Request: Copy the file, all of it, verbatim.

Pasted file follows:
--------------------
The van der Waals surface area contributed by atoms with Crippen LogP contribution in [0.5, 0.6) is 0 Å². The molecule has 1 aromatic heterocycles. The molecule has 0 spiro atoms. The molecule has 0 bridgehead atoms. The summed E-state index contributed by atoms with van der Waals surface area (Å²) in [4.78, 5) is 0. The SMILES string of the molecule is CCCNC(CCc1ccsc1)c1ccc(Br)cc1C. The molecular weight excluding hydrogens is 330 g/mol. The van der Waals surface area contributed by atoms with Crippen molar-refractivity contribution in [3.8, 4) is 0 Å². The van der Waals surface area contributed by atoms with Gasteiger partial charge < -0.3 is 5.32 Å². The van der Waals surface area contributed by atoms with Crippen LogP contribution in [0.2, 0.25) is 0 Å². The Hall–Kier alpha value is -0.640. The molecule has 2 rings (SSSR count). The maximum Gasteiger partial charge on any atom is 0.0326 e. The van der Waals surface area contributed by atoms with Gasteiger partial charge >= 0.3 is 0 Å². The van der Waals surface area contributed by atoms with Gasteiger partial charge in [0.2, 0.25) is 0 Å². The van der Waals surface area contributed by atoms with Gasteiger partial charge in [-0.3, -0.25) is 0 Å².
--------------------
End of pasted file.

The van der Waals surface area contributed by atoms with Crippen LogP contribution in [0.5, 0.6) is 0 Å². The molecule has 1 aromatic heterocycles. The molecule has 0 spiro atoms. The molecule has 0 bridgehead atoms. The summed E-state index contributed by atoms with van der Waals surface area (Å²) in [4.78, 5) is 0. The SMILES string of the molecule is CCCNC(CCc1ccsc1)c1ccc(Br)cc1C. The molecular weight excluding hydrogens is 330 g/mol. The van der Waals surface area contributed by atoms with Crippen molar-refractivity contribution in [3.8, 4) is 0 Å². The van der Waals surface area contributed by atoms with Gasteiger partial charge < -0.3 is 5.32 Å². The van der Waals surface area contributed by atoms with Crippen LogP contribution in [0.2, 0.25) is 0 Å². The Hall–Kier alpha value is -0.640. The molecule has 2 rings (SSSR count). The maximum Gasteiger partial charge on any atom is 0.0326 e. The van der Waals surface area contributed by atoms with Gasteiger partial charge >= 0.3 is 0 Å². The van der Waals surface area contributed by atoms with Gasteiger partial charge in [0.2, 0.25) is 0 Å². The van der Waals surface area contributed by atoms with Gasteiger partial charge in [-0.3, -0.25) is 0 Å².